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February 1, 2024
USDA’s “Cattle” inventory was pretty much as expected, with cattle inventories mostly down across the board, but Oklahoma State University Extension livestock marketing specialist Derrell Peel says the continued liquidation in the beef cattle industry begs the question: What happens in 2024? Do producers continue this process, or do they find a way to stabilize and think about when rebuilding could begin?
As the story unfolds, the tighter supplies will mean higher prices. This certainly was the case in 2023, and Peel suggests that the highest prices may not even emerge until 2025.
As seen in 2014 and 2015, high prices happen a year to a year and a half after herd expansion begins because that's when producers have been saving heifers, he explains. “That's when you squeeze the available supply of feeder cattle to its lowest levels, and we have not been doing that yet. So, I think the highest prices are definitely ahead of us and are probably not even going to happen in 2024. I think it might be 2025.”
Key factors at play
Peel says there are a couple key factors at play regarding when herd rebuilding may once again commence. The first is obviously weather and the ongoing drought situation and how this affects producers’ ability to grow. The other part of the equation, however, and one that Peel says was a real factor in 2023, was that producers haven't been ready to grow yet. Part of this was due to the financial stress they’ve been under.
“We had high prices in 2023, and producers told me that they needed to take advantage of it to sort of heal up financially. So, they sold nearly everything in 2023,” he says. “Having done that, they're now in somewhat better shape.”
Further, there has been continued moderation in input costs.
Peel says an improving weather and financial situation may cause producers to look the market and consider getting back in the business by retaining some heifers.
Drought situation somewhat improved
On the weather and drought situation, Peel says the key cattle areas in the center part of the country are in somewhat better shape right now, although this varies a little bit from north to south.
“At the end of 2023, some of the worst drought was actually in the Delta and Gulf States region, but that's been the case over the last three-plus years that we've had drought.”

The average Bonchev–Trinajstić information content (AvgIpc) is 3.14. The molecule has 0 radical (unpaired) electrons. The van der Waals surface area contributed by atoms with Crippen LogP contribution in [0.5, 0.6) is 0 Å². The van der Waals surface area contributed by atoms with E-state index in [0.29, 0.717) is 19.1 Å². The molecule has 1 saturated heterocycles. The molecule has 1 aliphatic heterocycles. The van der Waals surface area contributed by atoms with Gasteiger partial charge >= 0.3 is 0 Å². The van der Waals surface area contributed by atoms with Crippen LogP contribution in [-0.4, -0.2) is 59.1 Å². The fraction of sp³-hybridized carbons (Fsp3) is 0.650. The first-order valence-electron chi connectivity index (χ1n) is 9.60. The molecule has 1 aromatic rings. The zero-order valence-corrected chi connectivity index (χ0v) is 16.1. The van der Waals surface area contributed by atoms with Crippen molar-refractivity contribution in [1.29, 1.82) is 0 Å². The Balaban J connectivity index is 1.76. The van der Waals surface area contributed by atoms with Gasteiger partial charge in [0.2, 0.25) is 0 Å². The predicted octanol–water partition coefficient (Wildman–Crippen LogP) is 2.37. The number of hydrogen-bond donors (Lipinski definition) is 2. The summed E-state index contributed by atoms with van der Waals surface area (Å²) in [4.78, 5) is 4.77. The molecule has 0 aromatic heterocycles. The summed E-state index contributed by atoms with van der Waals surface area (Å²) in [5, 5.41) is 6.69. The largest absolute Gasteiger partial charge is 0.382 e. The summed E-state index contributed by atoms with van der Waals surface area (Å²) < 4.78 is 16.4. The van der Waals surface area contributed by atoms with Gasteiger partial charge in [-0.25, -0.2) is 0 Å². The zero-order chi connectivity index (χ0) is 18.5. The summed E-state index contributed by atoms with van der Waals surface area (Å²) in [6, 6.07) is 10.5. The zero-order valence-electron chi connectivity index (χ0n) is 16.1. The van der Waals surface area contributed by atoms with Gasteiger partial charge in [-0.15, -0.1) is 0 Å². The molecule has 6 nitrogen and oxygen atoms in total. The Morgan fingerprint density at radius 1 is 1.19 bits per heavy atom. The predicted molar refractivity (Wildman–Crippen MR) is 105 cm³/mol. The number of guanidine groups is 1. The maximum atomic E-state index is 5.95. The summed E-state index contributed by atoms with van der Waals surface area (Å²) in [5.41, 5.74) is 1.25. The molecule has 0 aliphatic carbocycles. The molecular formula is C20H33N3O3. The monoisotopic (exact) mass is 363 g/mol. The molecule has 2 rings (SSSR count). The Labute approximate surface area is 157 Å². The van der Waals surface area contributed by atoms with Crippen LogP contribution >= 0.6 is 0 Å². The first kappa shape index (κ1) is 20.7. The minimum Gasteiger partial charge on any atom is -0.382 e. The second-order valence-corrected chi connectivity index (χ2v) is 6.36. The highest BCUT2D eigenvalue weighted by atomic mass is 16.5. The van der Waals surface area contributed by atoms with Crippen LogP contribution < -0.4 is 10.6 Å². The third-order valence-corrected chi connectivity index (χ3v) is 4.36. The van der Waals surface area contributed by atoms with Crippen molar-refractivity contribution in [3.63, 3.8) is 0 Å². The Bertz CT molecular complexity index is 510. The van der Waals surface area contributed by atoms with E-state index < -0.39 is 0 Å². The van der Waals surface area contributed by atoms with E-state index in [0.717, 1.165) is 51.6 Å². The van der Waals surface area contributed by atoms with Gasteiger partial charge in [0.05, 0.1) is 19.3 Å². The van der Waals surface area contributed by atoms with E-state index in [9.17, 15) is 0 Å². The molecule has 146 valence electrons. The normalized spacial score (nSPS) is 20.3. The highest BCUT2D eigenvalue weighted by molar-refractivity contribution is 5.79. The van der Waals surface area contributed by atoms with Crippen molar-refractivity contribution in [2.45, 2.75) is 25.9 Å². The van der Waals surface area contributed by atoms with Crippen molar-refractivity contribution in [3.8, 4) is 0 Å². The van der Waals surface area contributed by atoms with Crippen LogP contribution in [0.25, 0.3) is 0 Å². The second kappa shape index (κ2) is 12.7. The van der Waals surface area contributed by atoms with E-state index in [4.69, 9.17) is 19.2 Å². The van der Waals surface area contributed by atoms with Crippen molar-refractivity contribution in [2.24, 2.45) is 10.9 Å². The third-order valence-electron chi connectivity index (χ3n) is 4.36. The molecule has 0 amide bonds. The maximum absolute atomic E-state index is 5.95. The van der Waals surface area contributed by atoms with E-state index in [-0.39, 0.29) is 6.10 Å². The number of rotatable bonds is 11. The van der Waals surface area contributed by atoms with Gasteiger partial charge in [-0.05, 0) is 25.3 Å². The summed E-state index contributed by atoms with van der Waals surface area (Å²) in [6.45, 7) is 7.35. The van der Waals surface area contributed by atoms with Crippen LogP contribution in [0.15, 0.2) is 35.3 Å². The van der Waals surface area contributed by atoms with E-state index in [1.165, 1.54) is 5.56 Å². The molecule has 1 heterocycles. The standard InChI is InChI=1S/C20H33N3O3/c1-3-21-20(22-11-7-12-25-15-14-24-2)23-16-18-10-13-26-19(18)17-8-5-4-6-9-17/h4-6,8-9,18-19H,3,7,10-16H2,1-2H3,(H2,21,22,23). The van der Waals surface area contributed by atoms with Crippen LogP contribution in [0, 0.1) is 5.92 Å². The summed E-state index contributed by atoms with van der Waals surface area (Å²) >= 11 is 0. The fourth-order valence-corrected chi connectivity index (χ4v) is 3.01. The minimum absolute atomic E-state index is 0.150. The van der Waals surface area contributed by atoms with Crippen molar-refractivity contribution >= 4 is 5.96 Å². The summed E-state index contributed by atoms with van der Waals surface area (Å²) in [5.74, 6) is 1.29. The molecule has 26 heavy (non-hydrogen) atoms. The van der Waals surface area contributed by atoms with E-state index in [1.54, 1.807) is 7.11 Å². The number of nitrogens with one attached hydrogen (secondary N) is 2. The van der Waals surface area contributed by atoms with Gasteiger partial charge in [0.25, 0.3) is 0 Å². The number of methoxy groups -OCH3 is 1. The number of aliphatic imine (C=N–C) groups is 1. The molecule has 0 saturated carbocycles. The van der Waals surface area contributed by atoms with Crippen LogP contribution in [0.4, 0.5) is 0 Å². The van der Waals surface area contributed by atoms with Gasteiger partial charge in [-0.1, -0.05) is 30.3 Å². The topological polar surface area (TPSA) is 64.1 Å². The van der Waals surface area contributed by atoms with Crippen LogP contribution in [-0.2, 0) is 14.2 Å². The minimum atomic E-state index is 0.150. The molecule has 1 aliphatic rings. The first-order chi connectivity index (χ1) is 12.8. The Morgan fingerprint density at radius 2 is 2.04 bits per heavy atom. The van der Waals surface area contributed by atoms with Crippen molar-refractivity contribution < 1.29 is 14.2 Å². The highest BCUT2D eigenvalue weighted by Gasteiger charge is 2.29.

And as pretty typical of a long-lived drought, Peel says that the drought kind of moved around the country and affected a lot of people at different times in different ways.
Going forward, meteorologists have been pretty consistent in their El Nino forecast, which means generally wetter and colder conditions in the Southern Plains The region has been getting some moisture, but Peel says it is drier and warmer than usual as you get farther north.
Still, those same meteorologists are saying that the El Nino will fade pretty quickly this spring and transition to neutral conditions.
“We could be back in La Nina by this fall. If that looks like it's happening, then that's going to really temper producers expectations about how aggressive they want be about trying to rebuild the herd.”
Producers increasingly optimistic
Producers are increasingly optimistic as a whole, obviously due to the market prices, according to Peel, but they've also been fairly cautious about acting on this in a really aggressive way.
“I think there's some very, very good reasons why that's been the case, but as we go forward, I do think it will transition to a more solid kind of optimism that will translate into a more targeted effort.”
Krissa Welshans grew up on a crop farm and cow-calf operation in Marlette, Michigan. Welshans earned a bachelor’s degree in animal science from Michigan State University and master’s degree in public policy from New England College. She and her husband Brock run a show cattle operation in Henrietta, Texas, where they reside with their son, Wynn.
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